A time of transition

After the first year at St Joseph's, the normal procedure was to move to Jersey for the remainder of one's training - right up to becoming a Novice.
At St. Joseph's these were referred to as the 'Jersey Boys' and all the Juvenists aspired to become a Jersey Boy.
When we went to Jersey, Bro Alphonsus stayed for the new intake at St Josephs and Bro James accompanied us to Highlands.
He stayed with us then until my departure (at St Edwards) in January 1952. However, during the year I was in Jersey, the Brothers acquired St Edwards and of course it was not cost effective to send the Juvenists to Jersey when they had this dedicated training school ( i.e. no boarders ) in Shropshire.

Meal arrangements

We sat at tables of five or tables of six. In my early days at Ches the brothers sat at a long table in front of the windows of the main refectory (later they moved to their own dining room at the end of the parlour corridor).
Breakfast was eaten in silence unless it was a special feast and we got a 'Benedicamus Domino' from the Superior with our enthusiastic reply of 'Deo Gratias'.
During the meals the only person who could move from his place was the 'Assistant Server' whose job it was to collect the table's food from the trolley and on request go and get the teapot from the table we shared with. This was not an easy task because there was an ethic whereby when collecting the teapot from another table you had to top up the drink of anyone requesting it. The person asking for the top up would demand a 'surface tension' i.e. the cup had to be filled to the very brim so you could see the meniscus.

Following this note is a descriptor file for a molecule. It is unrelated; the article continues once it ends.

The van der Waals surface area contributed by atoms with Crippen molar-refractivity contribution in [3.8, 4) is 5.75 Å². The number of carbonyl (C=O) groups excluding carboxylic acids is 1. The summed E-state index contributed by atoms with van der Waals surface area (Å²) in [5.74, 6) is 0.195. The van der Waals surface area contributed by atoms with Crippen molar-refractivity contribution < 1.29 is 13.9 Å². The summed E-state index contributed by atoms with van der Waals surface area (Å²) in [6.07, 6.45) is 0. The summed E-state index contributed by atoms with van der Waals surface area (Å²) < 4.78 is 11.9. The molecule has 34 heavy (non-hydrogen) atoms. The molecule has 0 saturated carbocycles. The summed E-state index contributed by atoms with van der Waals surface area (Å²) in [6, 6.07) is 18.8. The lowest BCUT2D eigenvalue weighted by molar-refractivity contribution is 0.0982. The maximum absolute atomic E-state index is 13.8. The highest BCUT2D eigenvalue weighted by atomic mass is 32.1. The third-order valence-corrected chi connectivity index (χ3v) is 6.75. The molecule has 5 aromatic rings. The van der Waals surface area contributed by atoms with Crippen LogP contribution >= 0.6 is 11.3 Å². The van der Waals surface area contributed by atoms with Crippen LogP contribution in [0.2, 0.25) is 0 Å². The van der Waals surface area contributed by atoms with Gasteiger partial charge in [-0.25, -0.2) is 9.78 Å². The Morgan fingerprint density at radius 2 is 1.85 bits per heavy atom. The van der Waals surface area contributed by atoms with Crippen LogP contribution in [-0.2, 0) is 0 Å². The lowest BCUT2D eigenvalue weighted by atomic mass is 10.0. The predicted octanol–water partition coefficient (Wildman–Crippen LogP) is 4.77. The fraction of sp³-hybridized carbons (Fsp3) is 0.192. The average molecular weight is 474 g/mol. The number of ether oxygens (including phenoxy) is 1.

Whilst this was taking place the other boys would be quickly drinking off their tea in order to make the same demand - this was referred to as 'swigging'. Often the teapot was emptied before the Assistant Server could get it back to his own table.

Post St. Edwards Legacies

Many agree that experiences we undergo when young make a strong impression and are sometimes formative in how we ultimately live our lives.
When you reflect on your own time spent with the brothers, do you find that you have inherited a legacy of some kind?
It is strange to have had no contact for all these 50, or so, years and then suddenly within the last few days of being connected to this wiki to re-establish a strong link to my past.
An interesting one this. Life at St Edward's, 1966 - 1969 (included the last year at Ches and the first at Liverpool) has had a profound effect on me.
I never intended going into teaching but a failed law degree left me with looking for something else and after fourteen unprofitable years, in every sense, I did an OU degree and am now a primary school teacher so I am in the position, like the brothers, of having the opportunity to make a profound difference on young lives. (MB)

Further recollections

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